India to soon roll out clinical trials on 750 hospitalised adult patients as part WHO Solidarity trial

The WHO Solidarity PLUS Trial aims to evaluate three treatment arms -Artesunate, Infliximab and Imatinib, in addition to the local standard of care.

October 5, 2021 4:40 PM
WHO Solidarity trial, immune system, artesunate, infliximab, imatinib, clinical trialIndia is among the 52 countries taking part in WHO's Solidarity PLUS trial. The WHO initiated the Solidarity trial in 2020 to estimate the impact of repurposed drugs on reducing deaths in hospitalized Covid-19 patients compared with the existing standard of care.

India will soon roll out clinical trials on 750 hospitalised adult patients using repurposed drugs as part of the next phase of the World Health Organization’s Solidarity trial – Solidarity PLUS.

The trial aims to assess the effectiveness of new drugs in treating hospitalised Covid-19 patients.
The clinical trial will study two drugs which are already in use like Imatinib for treating certain cancers and infliximab used for diseases of the immune system, including Crohn’s disease and rheumatoid arthritis.

The WHO initiated the Solidarity trial in 2020 to estimate the impact of repurposed drugs on reducing deaths in hospitalized Covid-19 patients compared with the existing standard of care. India is among the 52 countries taking part in WHO’s Solidarity PLUS trial.

The WHO Solidarity PLUS Trial aims to evaluate three treatment arms -Artesunate, Infliximab and Imatinib, in addition to the local standard of care.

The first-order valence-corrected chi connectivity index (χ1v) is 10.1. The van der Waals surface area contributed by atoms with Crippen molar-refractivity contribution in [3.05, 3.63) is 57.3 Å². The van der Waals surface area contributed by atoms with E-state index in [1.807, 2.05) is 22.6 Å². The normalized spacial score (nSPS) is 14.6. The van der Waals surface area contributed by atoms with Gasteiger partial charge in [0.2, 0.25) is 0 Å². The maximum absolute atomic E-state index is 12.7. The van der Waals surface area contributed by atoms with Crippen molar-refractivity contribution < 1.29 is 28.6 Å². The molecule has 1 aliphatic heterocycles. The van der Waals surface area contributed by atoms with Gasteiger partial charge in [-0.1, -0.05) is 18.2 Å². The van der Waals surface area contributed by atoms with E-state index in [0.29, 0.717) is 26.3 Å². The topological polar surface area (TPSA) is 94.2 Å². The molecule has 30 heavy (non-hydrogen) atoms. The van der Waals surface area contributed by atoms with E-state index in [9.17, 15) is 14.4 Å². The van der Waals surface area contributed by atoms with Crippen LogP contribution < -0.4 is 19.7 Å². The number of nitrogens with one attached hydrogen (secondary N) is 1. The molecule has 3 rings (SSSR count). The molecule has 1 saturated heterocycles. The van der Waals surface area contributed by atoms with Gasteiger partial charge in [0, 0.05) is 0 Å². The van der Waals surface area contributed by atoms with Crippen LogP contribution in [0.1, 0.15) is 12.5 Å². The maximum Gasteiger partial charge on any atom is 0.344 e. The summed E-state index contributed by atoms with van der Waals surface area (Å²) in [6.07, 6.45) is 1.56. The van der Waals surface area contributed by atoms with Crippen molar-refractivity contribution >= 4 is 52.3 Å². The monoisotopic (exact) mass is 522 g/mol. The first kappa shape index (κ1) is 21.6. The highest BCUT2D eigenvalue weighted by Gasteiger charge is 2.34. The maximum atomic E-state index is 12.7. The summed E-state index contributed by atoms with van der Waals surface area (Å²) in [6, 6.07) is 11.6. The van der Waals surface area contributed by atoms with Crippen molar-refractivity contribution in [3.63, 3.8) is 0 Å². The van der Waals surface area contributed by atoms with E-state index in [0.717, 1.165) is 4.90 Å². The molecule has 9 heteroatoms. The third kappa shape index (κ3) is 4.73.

According to WHO, these drugs were chosen after careful consideration of potential drugs by an independent panel of experts. Based on available data, these drugs were selected for their potential to reduce mortality.

The drugs were donated by their respective manufacturers for the trial, through Letters of Agreement between WHO and the companies. The companies – Ipca, Johnson and Johnson and Novartis, have agreed to support access to the drugs at reasonable prices if they prove to be effective.

Artesunate produced by Ipca, is used to treat malaria. It will be administered intravenously for 7 days, using the standard dose recommended for the treatment of severe malaria.

Imatinib produced by Novartis will be administered orally, once daily, for 14 days. The dose used is the standard maintenance dose, which is at the lower end of the dose that patients with hematological malignancies are given over extended periods.

Infliximab produced by Johnson and Johnson will be administered intravenously as a single dose. The dose used is the standard dose that patients with Crohn’s Disease are given over extended periods.

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